Sri Lanka's war-crimes culpability raised in Australian Parliament

[TamilNet, Saturday, 16 November 2013, 14:21 GMT]
Lee Rhiannon, a Greens Party Senator from New South Wales, during a debate in the Australian parliament following her return from Sri Lanka on the eve of the Commonwealth meeting [CHOGM], said that the situation in the NorthEast under Mahinda Rajapakse regime is dire, that the Sri Lanka army's involvement in civilian life is pervasive and Australia is turning a blind eye to credible allegations of continuing torture, rape and crimes against humanity reported by respected Rights groups and by several video documentaries from Channel-4. Rhiannon pointed out the increasingly voiced broad consensus from several countries for an international investigations into the war-crimes by the Rajapakse regime, and praised the CHOGM boycott of several Prime Ministers in spotlighting the Sri Lanka's continuing dismal rights record and lack of accountabililty for war-crimes.

Rhiannon described the boycott of Canadian Prime Minister Stephen Harper, Indian Prime Minister Manmohan Singh, Mauritius Prime Minister, Dr Navinchandra Ramgoolam, and also Trinidad and Tobago's Prime Minister, Kamla Persad-Bissessar, were brave acts that have exposed the inevitability of Sri Lanka having to account for the committed crimes during the war.

Lee Rhiannon, Australian Green Senator
Lee Rhiannon, Australian Green Senator
Rhiannon said she visited Sri Lanka as she wanted "to be the voice the Australian government has refused to be to help amplify the voice that speaks of the horrendous human rights abuses that the Sri Lankan government is involved in—the voice that is part of a growing international call for an independent investigation into the war crimes committed during the brutal civil war in which more than 40,000 Tamils were killed in just five months in 2009.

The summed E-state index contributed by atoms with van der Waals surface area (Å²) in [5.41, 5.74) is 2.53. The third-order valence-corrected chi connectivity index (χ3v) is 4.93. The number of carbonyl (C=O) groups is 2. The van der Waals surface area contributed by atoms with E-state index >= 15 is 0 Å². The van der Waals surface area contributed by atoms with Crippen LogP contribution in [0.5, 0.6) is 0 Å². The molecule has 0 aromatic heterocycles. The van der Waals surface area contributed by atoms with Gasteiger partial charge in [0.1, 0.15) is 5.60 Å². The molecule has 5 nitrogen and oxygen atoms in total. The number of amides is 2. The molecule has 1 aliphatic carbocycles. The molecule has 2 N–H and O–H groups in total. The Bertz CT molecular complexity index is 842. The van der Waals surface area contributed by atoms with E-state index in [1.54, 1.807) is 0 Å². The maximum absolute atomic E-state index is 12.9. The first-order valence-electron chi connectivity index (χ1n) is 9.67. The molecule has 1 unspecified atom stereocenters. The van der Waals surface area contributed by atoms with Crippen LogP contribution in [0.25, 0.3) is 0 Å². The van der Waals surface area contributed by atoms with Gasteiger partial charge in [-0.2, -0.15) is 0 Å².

"I have campaigned on these issues for many years now, but seeing them firsthand elevated my concerns about the worrying situation so many people live in in that country, particularly the women. I traveled widely and met a range of people, particularly members of parliament, members of provincial councils, religious leaders and community leaders. I am not giving the names of all these people, because after I was detained I became more concerned about people's safety, even though many of the people said they were happy for me to use their names, Rhiannon said.

She added a Catholic father who has documented the details of more than 2000 people disappeared after being arrested alive had told her that crimes that have been committed and those that continue to be perpetrated amount to genocide against the Tamils.

The Senator said that she is astonished that Australia continues to defend the Sri Lankan government's line that there are no human rights and legal rights abuses taking place in Sri Lanka.

She added that the relationship between Australia and Sri Lanka is unhealthy, and added that there is perception that there might be a deal between the two governments where the Australian government does not criticize the Sri Lankan human rights record, and in return Australian officials like those in the Australian Federal Police and ASIO work out of the high commission assisting the Sri Lankan government to stop the boats.

In a recent trip to Sri Lanka, Rhiannon and New Zealand MP, Jan Logie, were detained in Sri Lanka, interrogated, and released on condition that they do not talk to journalists.


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